Usually, governments in developed countries follow protective policies that include the broad meaning of social protection, which means providing full support to all strata of society so that poverty does not extend and affect the vast majority of the population, and then adopt their policies in light of and based on this concept in order to develop programs to confront poverty. Confrontation in this context does not mean reducing poverty as much as it means increasing the rate of wealth. Most of the developed countries’ assistance is conditional on education, health care and participation in production. Ultimately, the aim is to elevate those with limited income to a stage where they can become self-reliant. The decrease in the rate of financial support allocations year after year becomes an important indicator of the success of social protection policies and recovery of the poor.
As for the governments in poor countries, they usually tend to adopt the narrow, or even very narrow, concept of social protection, which can be confined to the traditional concept of social welfare, targeting within all of their programs the weak citizens with denied rights. Activities of such governments do not exceed simple aids that do not satisfy more than 30% of the needs of the poor, in addition to some activities related to the feeble portion of human fabric, such as women, children, the disabled and the elderly, which are usually educational activities. In general, it appears that the difference over the concept between academics, field researchers, and decision-makers has caused, to a large extent, the lack of clearly defined social protection policies. This, in turn, has caused a lack of integration among social protection programs that are practiced within various sectors and perhaps within the same service sector, which is considered a real waste of countries’ efforts and resources. Perhaps this is what calls us to demand that governments in poor societies adopt a clearer concept of social protection that stands comparison with the globally agreed-upon concept. Accordingly, social protection policies are developed and all state institutions are obligated to implement, through complementary programs that target different society classes, each according to their need and their capacity.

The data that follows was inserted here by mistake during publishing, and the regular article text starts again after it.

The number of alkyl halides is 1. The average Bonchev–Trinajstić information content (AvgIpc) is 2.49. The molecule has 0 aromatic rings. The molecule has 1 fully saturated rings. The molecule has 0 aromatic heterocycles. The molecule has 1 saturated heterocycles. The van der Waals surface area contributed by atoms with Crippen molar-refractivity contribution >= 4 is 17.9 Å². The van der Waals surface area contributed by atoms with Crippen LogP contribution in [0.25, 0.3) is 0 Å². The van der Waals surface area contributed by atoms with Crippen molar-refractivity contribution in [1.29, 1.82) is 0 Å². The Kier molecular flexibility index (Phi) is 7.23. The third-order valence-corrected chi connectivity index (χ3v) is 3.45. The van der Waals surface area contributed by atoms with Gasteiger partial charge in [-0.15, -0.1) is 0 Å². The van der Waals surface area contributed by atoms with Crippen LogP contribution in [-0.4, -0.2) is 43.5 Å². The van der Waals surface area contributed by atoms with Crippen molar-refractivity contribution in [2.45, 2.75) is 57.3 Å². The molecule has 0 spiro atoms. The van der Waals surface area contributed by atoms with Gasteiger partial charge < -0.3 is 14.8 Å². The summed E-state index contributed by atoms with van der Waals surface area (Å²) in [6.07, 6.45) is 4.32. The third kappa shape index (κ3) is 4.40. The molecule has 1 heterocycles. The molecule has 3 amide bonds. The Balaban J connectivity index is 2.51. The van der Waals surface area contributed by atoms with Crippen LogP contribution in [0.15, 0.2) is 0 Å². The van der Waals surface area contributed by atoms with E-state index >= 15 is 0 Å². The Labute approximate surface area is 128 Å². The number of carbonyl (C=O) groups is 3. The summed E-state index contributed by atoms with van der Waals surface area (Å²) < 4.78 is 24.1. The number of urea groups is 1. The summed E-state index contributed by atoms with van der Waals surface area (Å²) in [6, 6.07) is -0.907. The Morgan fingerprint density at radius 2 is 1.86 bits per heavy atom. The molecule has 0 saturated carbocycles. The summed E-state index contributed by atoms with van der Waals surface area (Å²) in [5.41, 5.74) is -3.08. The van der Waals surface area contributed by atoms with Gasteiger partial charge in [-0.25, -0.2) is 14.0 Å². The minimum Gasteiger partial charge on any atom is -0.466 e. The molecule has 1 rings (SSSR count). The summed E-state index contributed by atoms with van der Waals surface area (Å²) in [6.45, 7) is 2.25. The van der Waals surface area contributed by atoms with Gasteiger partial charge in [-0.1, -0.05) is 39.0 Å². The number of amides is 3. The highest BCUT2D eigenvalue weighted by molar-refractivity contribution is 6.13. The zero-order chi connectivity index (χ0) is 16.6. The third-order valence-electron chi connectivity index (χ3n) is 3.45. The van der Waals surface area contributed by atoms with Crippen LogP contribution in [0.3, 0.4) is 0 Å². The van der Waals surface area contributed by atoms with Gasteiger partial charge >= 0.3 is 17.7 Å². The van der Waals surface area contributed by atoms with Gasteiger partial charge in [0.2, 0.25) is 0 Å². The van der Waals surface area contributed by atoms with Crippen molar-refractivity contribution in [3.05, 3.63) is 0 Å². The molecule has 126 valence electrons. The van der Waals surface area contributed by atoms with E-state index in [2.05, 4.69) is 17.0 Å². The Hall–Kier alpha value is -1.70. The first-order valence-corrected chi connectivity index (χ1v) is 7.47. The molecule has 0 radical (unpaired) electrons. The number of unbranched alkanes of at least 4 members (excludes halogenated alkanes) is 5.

Social Policies and the Acrobat Citizen Theory
On the general level, to be able to develop serious social protection policies that ensure a real confrontation against increasing poverty rates, especially in developing countries, we should look at the citizen inside our society as an “Acrobat” performing in a circus, who has to move from one rope onto another without falling, in a way that leaves him constantly vulnerable to falling or occasionally to death. For a citizen to be able to live safely, he must go all the way to achieve his goals under oppressive conditions that always threaten him with impoverishment or falling into the abyss of poverty. These conditions are typically due to protective policies that are absent, incomplete, or unfair. The poor members of society try to manipulate their compulsive circumstances in various ways, in the same way the acrobat jumps from one rope onto the other, risking his or her own life.
If every time the “acrobat” participates in the “show” he or she falls to the ground, it only means that the acrobat has not gotten enough training, preparation, or assistance, not to mention the lack of a circus procedure to ensure that the acrobat is instructed and protected from falling. Moreover, if every time the acrobat falls he or she bleeds to death, this means that the circus does not have a course of action concerning how to rescue the acrobat in the event of falling. In many cases, the acrobat dies because of both factors, and by analogy with poverty, governments are responsible for setting policies and laws to protect their citizens from the trap of poverty in the event of their fall and loss of income. Since poverty rates in developing countries, including Egypt, are increasing, it has become necessary for governments to adopt “sustainable policies” for social protection that deal with poverty, not as an emergent problem, but rather, as a constant, prolonged, and historical crisis. That can be obtained by adopting programs and policies that save the citizen from falling victim to the different and multiple burdens of poverty. However, in a scenario where the number of times the acrobat fails are few or rare, i.e. if the count of citizens who belong to the poor class is small or limited, their government may opt for protective “emergency” policies that are fairly focused on saving the victims and helping them to survive.
The Developmental Profits of the Economic Reform Program: